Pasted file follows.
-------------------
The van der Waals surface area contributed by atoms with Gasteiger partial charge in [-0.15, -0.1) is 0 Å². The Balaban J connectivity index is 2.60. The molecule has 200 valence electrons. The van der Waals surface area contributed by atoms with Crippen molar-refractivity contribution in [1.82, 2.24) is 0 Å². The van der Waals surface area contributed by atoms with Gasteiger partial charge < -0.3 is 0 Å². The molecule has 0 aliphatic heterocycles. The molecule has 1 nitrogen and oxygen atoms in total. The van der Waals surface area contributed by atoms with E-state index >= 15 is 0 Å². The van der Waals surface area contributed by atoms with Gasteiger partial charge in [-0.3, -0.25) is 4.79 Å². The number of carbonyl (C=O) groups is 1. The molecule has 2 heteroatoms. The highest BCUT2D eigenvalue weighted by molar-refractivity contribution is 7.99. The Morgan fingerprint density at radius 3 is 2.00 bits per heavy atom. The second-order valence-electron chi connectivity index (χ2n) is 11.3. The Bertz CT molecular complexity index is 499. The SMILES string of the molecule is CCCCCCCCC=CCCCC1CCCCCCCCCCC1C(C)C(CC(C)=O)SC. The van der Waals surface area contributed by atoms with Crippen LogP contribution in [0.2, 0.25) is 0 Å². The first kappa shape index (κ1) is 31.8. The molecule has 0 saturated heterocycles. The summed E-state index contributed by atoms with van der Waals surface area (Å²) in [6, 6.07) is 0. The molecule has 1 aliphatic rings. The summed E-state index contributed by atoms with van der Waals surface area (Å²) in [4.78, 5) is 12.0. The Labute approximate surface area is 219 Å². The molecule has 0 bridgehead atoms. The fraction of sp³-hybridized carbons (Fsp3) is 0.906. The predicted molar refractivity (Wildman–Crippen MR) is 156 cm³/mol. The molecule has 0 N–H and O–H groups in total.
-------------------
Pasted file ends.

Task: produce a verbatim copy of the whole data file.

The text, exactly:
The van der Waals surface area contributed by atoms with Gasteiger partial charge in [-0.15, -0.1) is 0 Å². The Balaban J connectivity index is 2.60. The molecule has 200 valence electrons. The van der Waals surface area contributed by atoms with Crippen molar-refractivity contribution in [1.82, 2.24) is 0 Å². The van der Waals surface area contributed by atoms with Gasteiger partial charge < -0.3 is 0 Å². The molecule has 0 aliphatic heterocycles. The molecule has 1 nitrogen and oxygen atoms in total. The van der Waals surface area contributed by atoms with E-state index >= 15 is 0 Å². The van der Waals surface area contributed by atoms with Gasteiger partial charge in [-0.3, -0.25) is 4.79 Å². The number of carbonyl (C=O) groups is 1. The molecule has 2 heteroatoms. The highest BCUT2D eigenvalue weighted by molar-refractivity contribution is 7.99. The Morgan fingerprint density at radius 3 is 2.00 bits per heavy atom. The second-order valence-electron chi connectivity index (χ2n) is 11.3. The Bertz CT molecular complexity index is 499. The SMILES string of the molecule is CCCCCCCCC=CCCCC1CCCCCCCCCCC1C(C)C(CC(C)=O)SC. The van der Waals surface area contributed by atoms with Crippen LogP contribution in [0.2, 0.25) is 0 Å². The first kappa shape index (κ1) is 31.8. The molecule has 0 saturated heterocycles. The summed E-state index contributed by atoms with van der Waals surface area (Å²) in [6, 6.07) is 0. The molecule has 1 aliphatic rings. The summed E-state index contributed by atoms with van der Waals surface area (Å²) in [4.78, 5) is 12.0. The Labute approximate surface area is 219 Å². The molecule has 0 bridgehead atoms. The fraction of sp³-hybridized carbons (Fsp3) is 0.906. The predicted molar refractivity (Wildman–Crippen MR) is 156 cm³/mol. The molecule has 0 N–H and O–H groups in total.